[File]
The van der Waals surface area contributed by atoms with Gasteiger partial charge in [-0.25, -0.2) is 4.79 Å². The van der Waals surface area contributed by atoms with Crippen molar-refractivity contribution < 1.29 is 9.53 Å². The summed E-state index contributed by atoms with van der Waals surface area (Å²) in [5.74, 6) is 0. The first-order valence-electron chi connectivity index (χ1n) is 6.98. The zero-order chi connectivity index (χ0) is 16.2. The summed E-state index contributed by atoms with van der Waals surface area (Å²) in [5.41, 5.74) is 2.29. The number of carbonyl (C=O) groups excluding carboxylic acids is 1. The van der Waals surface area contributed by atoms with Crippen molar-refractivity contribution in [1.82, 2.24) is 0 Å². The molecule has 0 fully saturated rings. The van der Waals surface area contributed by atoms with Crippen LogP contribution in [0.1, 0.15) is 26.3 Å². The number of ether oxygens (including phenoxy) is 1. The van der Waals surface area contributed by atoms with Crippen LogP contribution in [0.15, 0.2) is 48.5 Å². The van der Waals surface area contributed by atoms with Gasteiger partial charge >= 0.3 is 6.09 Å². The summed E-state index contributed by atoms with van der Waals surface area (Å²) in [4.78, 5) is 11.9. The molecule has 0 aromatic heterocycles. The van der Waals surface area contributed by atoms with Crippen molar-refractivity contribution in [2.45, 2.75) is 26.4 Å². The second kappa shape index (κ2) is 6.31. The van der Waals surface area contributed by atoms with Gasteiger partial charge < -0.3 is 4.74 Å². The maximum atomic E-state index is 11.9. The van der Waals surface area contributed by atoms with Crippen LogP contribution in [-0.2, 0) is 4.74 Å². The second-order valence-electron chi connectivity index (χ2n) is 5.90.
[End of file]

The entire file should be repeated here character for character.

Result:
The van der Waals surface area contributed by atoms with Gasteiger partial charge in [-0.25, -0.2) is 4.79 Å². The van der Waals surface area contributed by atoms with Crippen molar-refractivity contribution < 1.29 is 9.53 Å². The summed E-state index contributed by atoms with van der Waals surface area (Å²) in [5.74, 6) is 0. The first-order valence-electron chi connectivity index (χ1n) is 6.98. The zero-order chi connectivity index (χ0) is 16.2. The summed E-state index contributed by atoms with van der Waals surface area (Å²) in [5.41, 5.74) is 2.29. The number of carbonyl (C=O) groups excluding carboxylic acids is 1. The van der Waals surface area contributed by atoms with Crippen molar-refractivity contribution in [1.82, 2.24) is 0 Å². The molecule has 0 fully saturated rings. The van der Waals surface area contributed by atoms with Crippen LogP contribution in [0.1, 0.15) is 26.3 Å². The number of ether oxygens (including phenoxy) is 1. The van der Waals surface area contributed by atoms with Crippen LogP contribution in [0.15, 0.2) is 48.5 Å². The van der Waals surface area contributed by atoms with Gasteiger partial charge >= 0.3 is 6.09 Å². The summed E-state index contributed by atoms with van der Waals surface area (Å²) in [4.78, 5) is 11.9. The molecule has 0 aromatic heterocycles. The van der Waals surface area contributed by atoms with Crippen molar-refractivity contribution in [2.45, 2.75) is 26.4 Å². The second kappa shape index (κ2) is 6.31. The van der Waals surface area contributed by atoms with Gasteiger partial charge < -0.3 is 4.74 Å². The maximum atomic E-state index is 11.9. The van der Waals surface area contributed by atoms with Crippen LogP contribution in [-0.2, 0) is 4.74 Å². The second-order valence-electron chi connectivity index (χ2n) is 5.90.